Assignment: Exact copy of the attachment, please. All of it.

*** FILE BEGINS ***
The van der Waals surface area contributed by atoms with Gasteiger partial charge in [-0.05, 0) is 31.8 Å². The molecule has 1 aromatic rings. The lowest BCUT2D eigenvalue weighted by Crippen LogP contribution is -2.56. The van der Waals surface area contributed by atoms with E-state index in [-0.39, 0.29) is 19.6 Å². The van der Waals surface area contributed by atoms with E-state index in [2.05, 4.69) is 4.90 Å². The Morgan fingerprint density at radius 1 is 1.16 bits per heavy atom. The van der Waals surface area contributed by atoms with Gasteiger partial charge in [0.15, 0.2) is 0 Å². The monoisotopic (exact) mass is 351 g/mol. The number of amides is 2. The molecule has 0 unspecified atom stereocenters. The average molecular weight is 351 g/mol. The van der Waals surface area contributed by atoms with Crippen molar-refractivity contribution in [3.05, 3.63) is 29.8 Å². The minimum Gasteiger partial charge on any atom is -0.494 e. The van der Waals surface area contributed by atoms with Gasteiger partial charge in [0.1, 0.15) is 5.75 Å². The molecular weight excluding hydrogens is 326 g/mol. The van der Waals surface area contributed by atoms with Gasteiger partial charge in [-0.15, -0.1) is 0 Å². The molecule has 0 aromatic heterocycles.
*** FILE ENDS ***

The van der Waals surface area contributed by atoms with Gasteiger partial charge in [-0.05, 0) is 31.8 Å². The molecule has 1 aromatic rings. The lowest BCUT2D eigenvalue weighted by Crippen LogP contribution is -2.56. The van der Waals surface area contributed by atoms with E-state index in [-0.39, 0.29) is 19.6 Å². The van der Waals surface area contributed by atoms with E-state index in [2.05, 4.69) is 4.90 Å². The Morgan fingerprint density at radius 1 is 1.16 bits per heavy atom. The van der Waals surface area contributed by atoms with Gasteiger partial charge in [0.15, 0.2) is 0 Å². The monoisotopic (exact) mass is 351 g/mol. The number of amides is 2. The molecule has 0 unspecified atom stereocenters. The average molecular weight is 351 g/mol. The van der Waals surface area contributed by atoms with Crippen molar-refractivity contribution in [3.05, 3.63) is 29.8 Å². The minimum Gasteiger partial charge on any atom is -0.494 e. The van der Waals surface area contributed by atoms with Gasteiger partial charge in [0.1, 0.15) is 5.75 Å². The molecular weight excluding hydrogens is 326 g/mol. The van der Waals surface area contributed by atoms with Gasteiger partial charge in [-0.15, -0.1) is 0 Å². The molecule has 0 aromatic heterocycles.